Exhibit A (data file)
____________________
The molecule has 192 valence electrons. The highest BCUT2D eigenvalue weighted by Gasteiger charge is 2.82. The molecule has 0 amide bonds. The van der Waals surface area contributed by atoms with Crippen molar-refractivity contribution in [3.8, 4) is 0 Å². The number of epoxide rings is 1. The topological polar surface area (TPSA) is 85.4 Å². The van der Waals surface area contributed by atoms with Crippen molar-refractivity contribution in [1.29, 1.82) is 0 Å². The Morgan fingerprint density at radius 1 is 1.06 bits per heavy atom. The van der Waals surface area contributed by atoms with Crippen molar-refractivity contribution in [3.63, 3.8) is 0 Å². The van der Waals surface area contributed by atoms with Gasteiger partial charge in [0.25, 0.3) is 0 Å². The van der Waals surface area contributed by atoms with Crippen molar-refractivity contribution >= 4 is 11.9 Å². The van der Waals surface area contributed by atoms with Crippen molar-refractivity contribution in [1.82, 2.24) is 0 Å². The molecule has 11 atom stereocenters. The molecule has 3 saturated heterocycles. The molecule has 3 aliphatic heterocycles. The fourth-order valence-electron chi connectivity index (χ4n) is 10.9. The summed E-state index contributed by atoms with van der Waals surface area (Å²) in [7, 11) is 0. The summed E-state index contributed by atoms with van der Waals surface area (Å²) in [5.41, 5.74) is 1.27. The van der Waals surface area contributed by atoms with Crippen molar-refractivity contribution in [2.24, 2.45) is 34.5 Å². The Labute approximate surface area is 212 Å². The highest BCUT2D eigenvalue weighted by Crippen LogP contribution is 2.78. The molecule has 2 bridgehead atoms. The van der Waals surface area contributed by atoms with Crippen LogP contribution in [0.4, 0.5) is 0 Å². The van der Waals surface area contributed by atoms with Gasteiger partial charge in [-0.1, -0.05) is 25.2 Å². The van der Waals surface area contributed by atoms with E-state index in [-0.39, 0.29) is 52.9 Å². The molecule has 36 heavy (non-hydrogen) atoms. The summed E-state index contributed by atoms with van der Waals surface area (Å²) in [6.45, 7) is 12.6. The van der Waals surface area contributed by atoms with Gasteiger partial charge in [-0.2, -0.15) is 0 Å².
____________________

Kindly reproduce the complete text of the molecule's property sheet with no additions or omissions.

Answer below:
The molecule has 192 valence electrons. The highest BCUT2D eigenvalue weighted by Gasteiger charge is 2.82. The molecule has 0 amide bonds. The van der Waals surface area contributed by atoms with Crippen molar-refractivity contribution in [3.8, 4) is 0 Å². The number of epoxide rings is 1. The topological polar surface area (TPSA) is 85.4 Å². The van der Waals surface area contributed by atoms with Crippen molar-refractivity contribution in [1.29, 1.82) is 0 Å². The Morgan fingerprint density at radius 1 is 1.06 bits per heavy atom. The van der Waals surface area contributed by atoms with Crippen molar-refractivity contribution in [3.63, 3.8) is 0 Å². The van der Waals surface area contributed by atoms with Gasteiger partial charge in [0.25, 0.3) is 0 Å². The van der Waals surface area contributed by atoms with Crippen molar-refractivity contribution >= 4 is 11.9 Å². The van der Waals surface area contributed by atoms with Crippen molar-refractivity contribution in [1.82, 2.24) is 0 Å². The molecule has 11 atom stereocenters. The molecule has 3 saturated heterocycles. The molecule has 3 aliphatic heterocycles. The fourth-order valence-electron chi connectivity index (χ4n) is 10.9. The summed E-state index contributed by atoms with van der Waals surface area (Å²) in [7, 11) is 0. The summed E-state index contributed by atoms with van der Waals surface area (Å²) in [5.41, 5.74) is 1.27. The van der Waals surface area contributed by atoms with Crippen molar-refractivity contribution in [2.24, 2.45) is 34.5 Å². The Labute approximate surface area is 212 Å². The highest BCUT2D eigenvalue weighted by Crippen LogP contribution is 2.78. The molecule has 2 bridgehead atoms. The van der Waals surface area contributed by atoms with Crippen LogP contribution in [0.4, 0.5) is 0 Å². The van der Waals surface area contributed by atoms with Gasteiger partial charge in [-0.1, -0.05) is 25.2 Å². The van der Waals surface area contributed by atoms with E-state index in [-0.39, 0.29) is 52.9 Å². The molecule has 36 heavy (non-hydrogen) atoms. The summed E-state index contributed by atoms with van der Waals surface area (Å²) in [6.45, 7) is 12.6. The van der Waals surface area contributed by atoms with Gasteiger partial charge in [-0.2, -0.15) is 0 Å².